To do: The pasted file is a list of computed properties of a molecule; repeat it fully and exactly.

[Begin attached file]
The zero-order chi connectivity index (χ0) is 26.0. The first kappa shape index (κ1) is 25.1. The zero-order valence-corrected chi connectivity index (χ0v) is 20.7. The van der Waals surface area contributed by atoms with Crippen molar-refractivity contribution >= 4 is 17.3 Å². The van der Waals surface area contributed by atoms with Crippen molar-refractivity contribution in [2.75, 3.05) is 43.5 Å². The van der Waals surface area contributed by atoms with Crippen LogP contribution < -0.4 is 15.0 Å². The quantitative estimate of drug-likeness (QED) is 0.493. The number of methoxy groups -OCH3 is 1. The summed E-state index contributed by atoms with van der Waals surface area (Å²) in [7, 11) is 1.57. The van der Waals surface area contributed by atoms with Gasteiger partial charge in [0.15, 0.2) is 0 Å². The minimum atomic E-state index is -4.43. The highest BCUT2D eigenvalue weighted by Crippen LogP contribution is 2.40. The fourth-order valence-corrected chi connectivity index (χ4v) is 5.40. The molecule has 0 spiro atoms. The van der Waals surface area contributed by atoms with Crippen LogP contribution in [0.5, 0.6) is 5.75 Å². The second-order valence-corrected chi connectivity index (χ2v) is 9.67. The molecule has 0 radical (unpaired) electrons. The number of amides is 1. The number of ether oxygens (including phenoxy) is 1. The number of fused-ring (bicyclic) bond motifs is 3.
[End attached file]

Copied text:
The zero-order chi connectivity index (χ0) is 26.0. The first kappa shape index (κ1) is 25.1. The zero-order valence-corrected chi connectivity index (χ0v) is 20.7. The van der Waals surface area contributed by atoms with Crippen molar-refractivity contribution >= 4 is 17.3 Å². The van der Waals surface area contributed by atoms with Crippen molar-refractivity contribution in [2.75, 3.05) is 43.5 Å². The van der Waals surface area contributed by atoms with Crippen LogP contribution < -0.4 is 15.0 Å². The quantitative estimate of drug-likeness (QED) is 0.493. The number of methoxy groups -OCH3 is 1. The summed E-state index contributed by atoms with van der Waals surface area (Å²) in [7, 11) is 1.57. The van der Waals surface area contributed by atoms with Gasteiger partial charge in [0.15, 0.2) is 0 Å². The minimum atomic E-state index is -4.43. The highest BCUT2D eigenvalue weighted by Crippen LogP contribution is 2.40. The fourth-order valence-corrected chi connectivity index (χ4v) is 5.40. The molecule has 0 spiro atoms. The van der Waals surface area contributed by atoms with Crippen LogP contribution in [0.5, 0.6) is 5.75 Å². The second-order valence-corrected chi connectivity index (χ2v) is 9.67. The molecule has 0 radical (unpaired) electrons. The number of amides is 1. The number of ether oxygens (including phenoxy) is 1. The number of fused-ring (bicyclic) bond motifs is 3.